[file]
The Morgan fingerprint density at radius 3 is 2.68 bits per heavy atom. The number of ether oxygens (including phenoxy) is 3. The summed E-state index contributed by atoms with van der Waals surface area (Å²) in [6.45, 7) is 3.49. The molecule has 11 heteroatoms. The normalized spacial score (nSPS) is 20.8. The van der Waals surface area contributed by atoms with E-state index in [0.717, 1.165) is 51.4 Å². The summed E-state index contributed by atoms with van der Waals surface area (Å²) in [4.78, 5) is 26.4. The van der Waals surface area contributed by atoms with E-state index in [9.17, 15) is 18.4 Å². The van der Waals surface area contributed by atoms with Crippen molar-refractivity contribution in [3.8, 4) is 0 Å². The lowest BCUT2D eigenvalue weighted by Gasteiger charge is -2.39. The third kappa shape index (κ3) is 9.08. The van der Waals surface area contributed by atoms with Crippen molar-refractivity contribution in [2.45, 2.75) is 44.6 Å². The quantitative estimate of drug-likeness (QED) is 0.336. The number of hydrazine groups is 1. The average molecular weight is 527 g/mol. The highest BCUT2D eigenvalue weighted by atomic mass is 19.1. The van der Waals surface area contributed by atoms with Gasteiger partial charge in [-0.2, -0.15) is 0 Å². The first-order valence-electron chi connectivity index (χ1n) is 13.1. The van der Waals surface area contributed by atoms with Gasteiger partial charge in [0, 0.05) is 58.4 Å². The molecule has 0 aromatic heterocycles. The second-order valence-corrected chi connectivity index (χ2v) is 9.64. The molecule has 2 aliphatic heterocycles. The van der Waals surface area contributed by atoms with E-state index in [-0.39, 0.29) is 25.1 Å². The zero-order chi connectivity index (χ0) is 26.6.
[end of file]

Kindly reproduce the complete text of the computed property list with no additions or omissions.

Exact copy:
The Morgan fingerprint density at radius 3 is 2.68 bits per heavy atom. The number of ether oxygens (including phenoxy) is 3. The summed E-state index contributed by atoms with van der Waals surface area (Å²) in [6.45, 7) is 3.49. The molecule has 11 heteroatoms. The normalized spacial score (nSPS) is 20.8. The van der Waals surface area contributed by atoms with E-state index in [0.717, 1.165) is 51.4 Å². The summed E-state index contributed by atoms with van der Waals surface area (Å²) in [4.78, 5) is 26.4. The van der Waals surface area contributed by atoms with E-state index in [9.17, 15) is 18.4 Å². The van der Waals surface area contributed by atoms with Crippen molar-refractivity contribution in [3.8, 4) is 0 Å². The lowest BCUT2D eigenvalue weighted by Gasteiger charge is -2.39. The third kappa shape index (κ3) is 9.08. The van der Waals surface area contributed by atoms with Crippen molar-refractivity contribution in [2.45, 2.75) is 44.6 Å². The quantitative estimate of drug-likeness (QED) is 0.336. The number of hydrazine groups is 1. The average molecular weight is 527 g/mol. The highest BCUT2D eigenvalue weighted by atomic mass is 19.1. The van der Waals surface area contributed by atoms with Gasteiger partial charge in [-0.2, -0.15) is 0 Å². The first-order valence-electron chi connectivity index (χ1n) is 13.1. The van der Waals surface area contributed by atoms with Gasteiger partial charge in [0, 0.05) is 58.4 Å². The molecule has 0 aromatic heterocycles. The second-order valence-corrected chi connectivity index (χ2v) is 9.64. The molecule has 2 aliphatic heterocycles. The van der Waals surface area contributed by atoms with E-state index in [-0.39, 0.29) is 25.1 Å². The zero-order chi connectivity index (χ0) is 26.6.